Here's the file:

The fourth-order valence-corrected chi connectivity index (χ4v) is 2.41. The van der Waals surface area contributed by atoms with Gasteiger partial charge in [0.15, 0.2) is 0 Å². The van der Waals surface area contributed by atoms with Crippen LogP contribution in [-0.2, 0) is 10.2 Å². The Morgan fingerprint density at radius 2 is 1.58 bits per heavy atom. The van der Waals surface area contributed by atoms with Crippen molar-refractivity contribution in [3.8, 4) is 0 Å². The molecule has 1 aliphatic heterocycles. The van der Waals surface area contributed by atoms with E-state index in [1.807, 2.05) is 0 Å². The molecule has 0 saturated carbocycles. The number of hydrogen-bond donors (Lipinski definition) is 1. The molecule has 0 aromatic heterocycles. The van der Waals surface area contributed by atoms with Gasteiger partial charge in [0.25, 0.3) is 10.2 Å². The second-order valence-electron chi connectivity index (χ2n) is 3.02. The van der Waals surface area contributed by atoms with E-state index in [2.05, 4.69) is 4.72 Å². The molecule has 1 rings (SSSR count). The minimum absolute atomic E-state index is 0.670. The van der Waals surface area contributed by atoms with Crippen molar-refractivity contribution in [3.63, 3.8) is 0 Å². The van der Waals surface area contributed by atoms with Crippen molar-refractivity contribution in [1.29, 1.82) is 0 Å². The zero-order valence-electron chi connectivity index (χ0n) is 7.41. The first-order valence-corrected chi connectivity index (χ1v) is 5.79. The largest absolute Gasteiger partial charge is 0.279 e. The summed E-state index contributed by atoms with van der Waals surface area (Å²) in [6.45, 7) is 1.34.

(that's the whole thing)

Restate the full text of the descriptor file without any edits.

The fourth-order valence-corrected chi connectivity index (χ4v) is 2.41. The van der Waals surface area contributed by atoms with Gasteiger partial charge in [0.15, 0.2) is 0 Å². The van der Waals surface area contributed by atoms with Crippen LogP contribution in [-0.2, 0) is 10.2 Å². The Morgan fingerprint density at radius 2 is 1.58 bits per heavy atom. The van der Waals surface area contributed by atoms with Crippen molar-refractivity contribution in [3.8, 4) is 0 Å². The molecule has 1 aliphatic heterocycles. The van der Waals surface area contributed by atoms with E-state index in [1.807, 2.05) is 0 Å². The molecule has 0 saturated carbocycles. The number of hydrogen-bond donors (Lipinski definition) is 1. The molecule has 0 aromatic heterocycles. The van der Waals surface area contributed by atoms with Gasteiger partial charge in [0.25, 0.3) is 10.2 Å². The second-order valence-electron chi connectivity index (χ2n) is 3.02. The van der Waals surface area contributed by atoms with E-state index in [2.05, 4.69) is 4.72 Å². The molecule has 1 rings (SSSR count). The minimum absolute atomic E-state index is 0.670. The van der Waals surface area contributed by atoms with Crippen molar-refractivity contribution in [3.63, 3.8) is 0 Å². The van der Waals surface area contributed by atoms with Crippen molar-refractivity contribution in [1.29, 1.82) is 0 Å². The zero-order valence-electron chi connectivity index (χ0n) is 7.41. The first-order valence-corrected chi connectivity index (χ1v) is 5.79. The largest absolute Gasteiger partial charge is 0.279 e. The summed E-state index contributed by atoms with van der Waals surface area (Å²) in [6.45, 7) is 1.34.